Weekly Outlook

Our rundown on the most interesting and market-impacting stories this week.

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China Sees Worst Covid-19 Outbreak Since Pandemic Start

28 of China’s 31 provinces have recently seen an outbreak of the highly-infectious Omicron variant of the coronavirus. With over 15,000 infected, this is the largest outbreak China has seen since the initial wave of the virus. The recent outbreak has hit major cities including Shanghai and Shenzhen. Dongguan city, the fifth-largest contributor to China’s economic output, has ordered employees to work from home while locking down residential areas. Industrial areas with reported local cases have also been ordered to stop production. While numbers seem low compared to the rest of the world, analysts say China’s zero-Covid policy will be tested to its limits. Expanded lockdowns threaten an already-strained global supply chain as manufacturers have already begun issuing warnings of shipment delays.

Market Reacts to Positive Outlook on Russian-Ukraine Talks

After negotiations over the weekend, both Russia and Ukraine have given favourable assessments of a possible diplomatic solution to the Russian-Ukraine conflict.  Ukrainian negotiator Mykhailo Podolyak has said that Russia has begun to “talk constructively”, while the Russians have said that both delegations could soon draft agreements. More recently, Ukrainian president Volodymyr Zelensky has also said that Russian demands have become “more realistic”. Markets have predictably reacted to the news, with crude and gold prices losing the gains made in the past month. Equities have also rallied at the news, with major US indices closing positive on Tuesday.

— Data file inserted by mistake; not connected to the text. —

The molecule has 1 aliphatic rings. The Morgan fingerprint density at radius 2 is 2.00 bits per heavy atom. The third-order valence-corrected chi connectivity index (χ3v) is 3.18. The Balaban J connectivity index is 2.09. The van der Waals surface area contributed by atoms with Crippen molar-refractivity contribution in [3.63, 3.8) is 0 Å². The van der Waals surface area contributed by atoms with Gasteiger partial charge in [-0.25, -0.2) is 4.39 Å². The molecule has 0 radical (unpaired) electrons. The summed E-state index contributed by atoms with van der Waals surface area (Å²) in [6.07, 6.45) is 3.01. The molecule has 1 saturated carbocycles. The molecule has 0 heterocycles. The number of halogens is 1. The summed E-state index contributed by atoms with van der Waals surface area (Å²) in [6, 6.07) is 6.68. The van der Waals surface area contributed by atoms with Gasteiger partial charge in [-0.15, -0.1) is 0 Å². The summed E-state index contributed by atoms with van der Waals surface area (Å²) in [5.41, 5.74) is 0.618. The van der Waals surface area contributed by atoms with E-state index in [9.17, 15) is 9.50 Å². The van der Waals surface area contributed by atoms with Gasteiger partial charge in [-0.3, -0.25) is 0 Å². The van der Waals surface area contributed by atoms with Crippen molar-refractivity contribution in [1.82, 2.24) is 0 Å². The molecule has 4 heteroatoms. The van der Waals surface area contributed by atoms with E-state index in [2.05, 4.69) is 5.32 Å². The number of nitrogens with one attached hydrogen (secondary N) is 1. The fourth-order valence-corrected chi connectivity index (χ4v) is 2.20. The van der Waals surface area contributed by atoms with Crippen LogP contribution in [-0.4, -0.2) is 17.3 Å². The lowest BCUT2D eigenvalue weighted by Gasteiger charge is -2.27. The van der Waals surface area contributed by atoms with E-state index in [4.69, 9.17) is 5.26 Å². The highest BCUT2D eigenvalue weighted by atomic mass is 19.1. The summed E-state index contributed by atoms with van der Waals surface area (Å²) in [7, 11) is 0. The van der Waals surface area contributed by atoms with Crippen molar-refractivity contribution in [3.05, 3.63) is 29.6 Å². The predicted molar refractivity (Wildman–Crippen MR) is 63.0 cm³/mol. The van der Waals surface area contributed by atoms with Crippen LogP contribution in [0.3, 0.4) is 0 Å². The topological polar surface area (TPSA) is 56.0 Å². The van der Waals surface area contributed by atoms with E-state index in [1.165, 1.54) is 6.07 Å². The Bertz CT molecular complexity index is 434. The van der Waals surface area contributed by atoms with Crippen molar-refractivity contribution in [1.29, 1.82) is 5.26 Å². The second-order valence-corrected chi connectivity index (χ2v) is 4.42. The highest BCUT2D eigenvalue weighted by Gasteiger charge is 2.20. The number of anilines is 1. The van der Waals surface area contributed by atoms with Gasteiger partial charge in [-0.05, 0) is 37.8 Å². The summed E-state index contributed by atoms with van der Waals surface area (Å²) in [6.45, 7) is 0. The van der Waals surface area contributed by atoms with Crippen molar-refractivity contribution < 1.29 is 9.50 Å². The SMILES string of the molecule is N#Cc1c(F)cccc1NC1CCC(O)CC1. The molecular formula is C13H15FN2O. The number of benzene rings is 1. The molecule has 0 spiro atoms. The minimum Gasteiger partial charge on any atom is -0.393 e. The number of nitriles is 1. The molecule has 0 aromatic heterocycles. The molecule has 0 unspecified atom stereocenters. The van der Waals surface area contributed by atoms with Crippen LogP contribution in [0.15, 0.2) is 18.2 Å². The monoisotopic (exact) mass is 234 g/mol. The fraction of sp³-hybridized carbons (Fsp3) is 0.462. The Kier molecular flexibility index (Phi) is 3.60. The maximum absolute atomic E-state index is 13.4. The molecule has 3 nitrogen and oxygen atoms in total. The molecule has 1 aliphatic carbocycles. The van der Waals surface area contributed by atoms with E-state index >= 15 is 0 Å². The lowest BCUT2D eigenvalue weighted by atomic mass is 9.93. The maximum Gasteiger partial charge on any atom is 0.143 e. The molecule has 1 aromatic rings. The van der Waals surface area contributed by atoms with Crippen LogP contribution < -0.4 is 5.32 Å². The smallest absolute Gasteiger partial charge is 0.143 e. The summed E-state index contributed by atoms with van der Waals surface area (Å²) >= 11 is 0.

Chinese Stocks Stage Massive Rebound

Amid fears that global sanctions against Russia might spread to China due to the two countries’ close relationship, Chinese stocks listed in Hong Kong saw their largest fall since 2008. On Monday, the Hang Seng Enterprise index closed 7.2% lower while the Tech index closed 11% lower. Regulatory worries also gripped the markets, with Tencent dropping 10.2% in the face of a potential fine due to a possible breach of China’s money laundering and privacy rules.

The sell-off would not last for long though, as Hong Kong stocks mounted a massive comeback as the Chinese government denied US claims that Russia was asking China for military assistance. Beijing has said that it would not be implicated in the sanctions against Russia, causing the Hang Seng Index to jump 7.3% at the news, with the Tech Index rising a record 17%.

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